Cancer

Probing H. pylori cancer protein

Infection with the stomach-dwelling bacterium Helicobacter pylori— particularly strains producing the oncoprotein CagA—is a strong risk factor for gastric cancer.

Medications

When medicine makes patients sicker

Despite the jackhammerlike rhythm of a mechanical ventilator, Alicia Moreno had dozed off in a chair by her 1-year-old's hospital bed, when a doctor woke her with some bad news: The common stool softener her son, Anderson, ...

Diseases, Conditions, Syndromes

How cholera bacteria make people so sick

The enormous adaptability of the cholera bacterium explains why it is able to claim so many victims. Professor Ariane Briegel from the Leiden Institute of Biology has now discovered that this adaptability is due to rapid ...

Medical research

Sugar targets gut microbe linked to lean and healthy people

Sugar can silence a key protein required for colonization by a gut bacterium associated with lean and healthy individuals, according to a new Yale study published the week of Dec. 17 in the journal Proceedings of the National ...

Pediatrics

Stopping superbugs with friendly microbes

Newborn Baby Jane in Sacramento, California, might have access to the best, most modern medical care, but she's likely missing something else: Friendly gut microbes. Uniquely adapted to human breast milk, these microbes provide ...

Immunology

Immunity connects gut bacteria and aging

Over the years, researchers have learned that the different populations of bacteria that inhabit the gut have significant effects on body functions, including the immune system. The populations of gut bacteria are sometimes ...

Diseases, Conditions, Syndromes

Experimental vaccine shows promise in preventing TB

(HealthDay)—Tuberculosis remains the most lethal of infectious diseases worldwide, killing more than 1.6 million people a year. But researchers say a new vaccine might prevent half of full-blown illnesses in infected people ...

Diseases, Conditions, Syndromes

Responding to cholera before it strikes

Research by University of Maryland microbiologist Rita Colwell is enabling a new British-led international aid effort to predict and stop potential epidemics of the disease cholera before they happen.

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Bacteria

Actinobacteria (high-G+C) Firmicutes (low-G+C) Tenericutes (no wall)

Aquificae Bacteroidetes/Chlorobi Chlamydiae/Verrucomicrobia Deinococcus-Thermus Fusobacteria Gemmatimonadetes Nitrospirae Proteobacteria Spirochaetes Synergistetes

Acidobacteria Chloroflexi Chrysiogenetes Cyanobacteria Deferribacteres Dictyoglomi Fibrobacteres Planctomycetes Thermodesulfobacteria Thermotogae

The bacteria [bækˈtɪərɪə] (help·info) (singular: bacterium)[α] are a large group of unicellular microorganisms. Typically a few micrometres in length, bacteria have a wide range of shapes, ranging from spheres to rods and spirals. Bacteria are ubiquitous in every habitat on Earth, growing in soil, acidic hot springs, radioactive waste, water, and deep in the Earth's crust, as well as in organic matter and the live bodies of plants and animals. There are typically 40 million bacterial cells in a gram of soil and a million bacterial cells in a millilitre of fresh water; in all, there are approximately five nonillion (5×1030) bacteria on Earth, forming much of the world's biomass. Bacteria are vital in recycling nutrients, with many steps in nutrient cycles depending on these organisms, such as the fixation of nitrogen from the atmosphere and putrefaction. However, most bacteria have not been characterized, and only about half of the phyla of bacteria have species that can be grown in the laboratory. The study of bacteria is known as bacteriology, a branch of microbiology.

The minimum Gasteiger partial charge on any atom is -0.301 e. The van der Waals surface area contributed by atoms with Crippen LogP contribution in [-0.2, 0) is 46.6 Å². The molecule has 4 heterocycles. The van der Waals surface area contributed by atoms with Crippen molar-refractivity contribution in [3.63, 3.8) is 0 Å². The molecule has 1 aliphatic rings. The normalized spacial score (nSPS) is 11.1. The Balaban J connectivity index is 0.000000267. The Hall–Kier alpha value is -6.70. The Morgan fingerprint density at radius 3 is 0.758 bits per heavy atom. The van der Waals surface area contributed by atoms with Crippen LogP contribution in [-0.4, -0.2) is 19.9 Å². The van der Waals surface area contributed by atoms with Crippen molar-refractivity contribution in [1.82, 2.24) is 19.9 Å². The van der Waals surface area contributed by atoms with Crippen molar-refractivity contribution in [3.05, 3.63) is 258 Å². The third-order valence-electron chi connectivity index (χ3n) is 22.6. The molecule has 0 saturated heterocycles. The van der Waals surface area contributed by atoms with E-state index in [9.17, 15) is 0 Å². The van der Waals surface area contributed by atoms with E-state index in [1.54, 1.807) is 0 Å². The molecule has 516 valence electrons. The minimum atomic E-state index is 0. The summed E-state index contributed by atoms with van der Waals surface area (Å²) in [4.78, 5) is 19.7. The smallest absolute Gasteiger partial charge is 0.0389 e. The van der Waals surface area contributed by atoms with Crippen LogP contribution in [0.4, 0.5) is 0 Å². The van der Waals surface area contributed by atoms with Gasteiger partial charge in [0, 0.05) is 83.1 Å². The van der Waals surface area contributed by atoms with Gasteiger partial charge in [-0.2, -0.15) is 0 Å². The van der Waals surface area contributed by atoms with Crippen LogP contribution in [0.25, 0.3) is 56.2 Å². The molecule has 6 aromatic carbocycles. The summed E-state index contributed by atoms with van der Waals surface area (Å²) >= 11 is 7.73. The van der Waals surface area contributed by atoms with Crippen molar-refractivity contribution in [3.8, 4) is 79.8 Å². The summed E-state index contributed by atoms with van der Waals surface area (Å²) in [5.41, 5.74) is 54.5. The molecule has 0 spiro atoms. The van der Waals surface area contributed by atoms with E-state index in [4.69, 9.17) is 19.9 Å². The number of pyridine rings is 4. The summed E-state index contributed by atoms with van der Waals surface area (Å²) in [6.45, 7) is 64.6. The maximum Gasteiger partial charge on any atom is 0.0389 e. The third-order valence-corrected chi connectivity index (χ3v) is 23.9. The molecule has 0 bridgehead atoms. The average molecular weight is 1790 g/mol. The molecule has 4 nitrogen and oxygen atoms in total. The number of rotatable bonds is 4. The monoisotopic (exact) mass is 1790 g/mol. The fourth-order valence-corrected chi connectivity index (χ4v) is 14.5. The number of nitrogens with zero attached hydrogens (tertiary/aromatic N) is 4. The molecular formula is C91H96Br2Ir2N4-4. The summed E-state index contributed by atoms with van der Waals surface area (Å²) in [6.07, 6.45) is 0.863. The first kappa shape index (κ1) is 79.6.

There are approximately ten times as many bacterial cells in the human flora of bacteria as there are human cells in the body, with large numbers of bacteria on the skin and as gut flora. The vast majority of the bacteria in the body are rendered harmless by the protective effects of the immune system, and a few are beneficial. However, a few species of bacteria are pathogenic and cause infectious diseases, including cholera, syphilis, anthrax, leprosy and bubonic plague. The most common fatal bacterial diseases are respiratory infections, with tuberculosis alone killing about 2 million people a year, mostly in sub-Saharan Africa. In developed countries, antibiotics are used to treat bacterial infections and in agriculture, so antibiotic resistance is becoming common. In industry, bacteria are important in sewage treatment, the production of cheese and yoghurt through fermentation, as well as in biotechnology, and the manufacture of antibiotics and other chemicals.

Once regarded as plants constituting the class Schizomycetes, bacteria are now classified as prokaryotes. Unlike cells of animals and other eukaryotes, bacterial cells do not contain a nucleus and rarely harbour membrane-bound organelles. Although the term bacteria traditionally included all prokaryotes, the scientific classification changed after the discovery in the 1990s that prokaryotes consist of two very different groups of organisms that evolved independently from an ancient common ancestor. These evolutionary domains are called Bacteria and Archaea.

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